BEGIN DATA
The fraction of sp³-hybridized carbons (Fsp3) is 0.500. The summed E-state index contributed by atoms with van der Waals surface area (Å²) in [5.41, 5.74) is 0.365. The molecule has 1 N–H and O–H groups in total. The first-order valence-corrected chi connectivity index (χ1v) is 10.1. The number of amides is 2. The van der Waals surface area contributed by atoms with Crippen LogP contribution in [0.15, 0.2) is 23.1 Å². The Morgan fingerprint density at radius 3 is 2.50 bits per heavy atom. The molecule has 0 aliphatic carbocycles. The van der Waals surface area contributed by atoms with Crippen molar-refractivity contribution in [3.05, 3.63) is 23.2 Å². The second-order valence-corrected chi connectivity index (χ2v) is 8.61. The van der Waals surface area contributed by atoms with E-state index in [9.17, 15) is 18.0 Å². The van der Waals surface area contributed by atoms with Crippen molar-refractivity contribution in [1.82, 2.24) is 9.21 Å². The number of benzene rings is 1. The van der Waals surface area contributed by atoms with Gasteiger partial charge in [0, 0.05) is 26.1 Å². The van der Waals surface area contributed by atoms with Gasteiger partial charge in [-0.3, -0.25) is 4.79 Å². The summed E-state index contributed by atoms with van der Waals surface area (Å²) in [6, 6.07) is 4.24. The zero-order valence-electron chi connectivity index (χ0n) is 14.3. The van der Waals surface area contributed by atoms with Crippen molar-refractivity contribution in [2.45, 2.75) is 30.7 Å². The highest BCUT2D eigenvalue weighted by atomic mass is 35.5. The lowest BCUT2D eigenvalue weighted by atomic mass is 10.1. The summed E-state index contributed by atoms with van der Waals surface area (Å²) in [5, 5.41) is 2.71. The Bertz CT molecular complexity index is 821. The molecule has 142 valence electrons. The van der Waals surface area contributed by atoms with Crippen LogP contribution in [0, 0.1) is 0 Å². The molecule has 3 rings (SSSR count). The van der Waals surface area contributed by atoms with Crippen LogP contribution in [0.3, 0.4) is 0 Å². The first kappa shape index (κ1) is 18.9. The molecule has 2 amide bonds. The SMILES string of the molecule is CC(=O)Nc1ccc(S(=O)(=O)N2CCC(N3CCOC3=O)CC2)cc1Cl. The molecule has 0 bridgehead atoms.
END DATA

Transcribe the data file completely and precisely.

The fraction of sp³-hybridized carbons (Fsp3) is 0.500. The summed E-state index contributed by atoms with van der Waals surface area (Å²) in [5.41, 5.74) is 0.365. The molecule has 1 N–H and O–H groups in total. The first-order valence-corrected chi connectivity index (χ1v) is 10.1. The number of amides is 2. The van der Waals surface area contributed by atoms with Crippen LogP contribution in [0.15, 0.2) is 23.1 Å². The Morgan fingerprint density at radius 3 is 2.50 bits per heavy atom. The molecule has 0 aliphatic carbocycles. The van der Waals surface area contributed by atoms with Crippen molar-refractivity contribution in [3.05, 3.63) is 23.2 Å². The second-order valence-corrected chi connectivity index (χ2v) is 8.61. The van der Waals surface area contributed by atoms with E-state index in [9.17, 15) is 18.0 Å². The van der Waals surface area contributed by atoms with Crippen molar-refractivity contribution in [1.82, 2.24) is 9.21 Å². The number of benzene rings is 1. The van der Waals surface area contributed by atoms with Gasteiger partial charge in [0, 0.05) is 26.1 Å². The van der Waals surface area contributed by atoms with Gasteiger partial charge in [-0.3, -0.25) is 4.79 Å². The summed E-state index contributed by atoms with van der Waals surface area (Å²) in [6, 6.07) is 4.24. The zero-order valence-electron chi connectivity index (χ0n) is 14.3. The van der Waals surface area contributed by atoms with Crippen molar-refractivity contribution in [2.45, 2.75) is 30.7 Å². The highest BCUT2D eigenvalue weighted by atomic mass is 35.5. The lowest BCUT2D eigenvalue weighted by atomic mass is 10.1. The summed E-state index contributed by atoms with van der Waals surface area (Å²) in [5, 5.41) is 2.71. The Bertz CT molecular complexity index is 821. The molecule has 142 valence electrons. The van der Waals surface area contributed by atoms with Crippen LogP contribution in [0, 0.1) is 0 Å². The molecule has 3 rings (SSSR count). The van der Waals surface area contributed by atoms with Crippen LogP contribution in [0.3, 0.4) is 0 Å². The first kappa shape index (κ1) is 18.9. The molecule has 2 amide bonds. The SMILES string of the molecule is CC(=O)Nc1ccc(S(=O)(=O)N2CCC(N3CCOC3=O)CC2)cc1Cl. The molecule has 0 bridgehead atoms.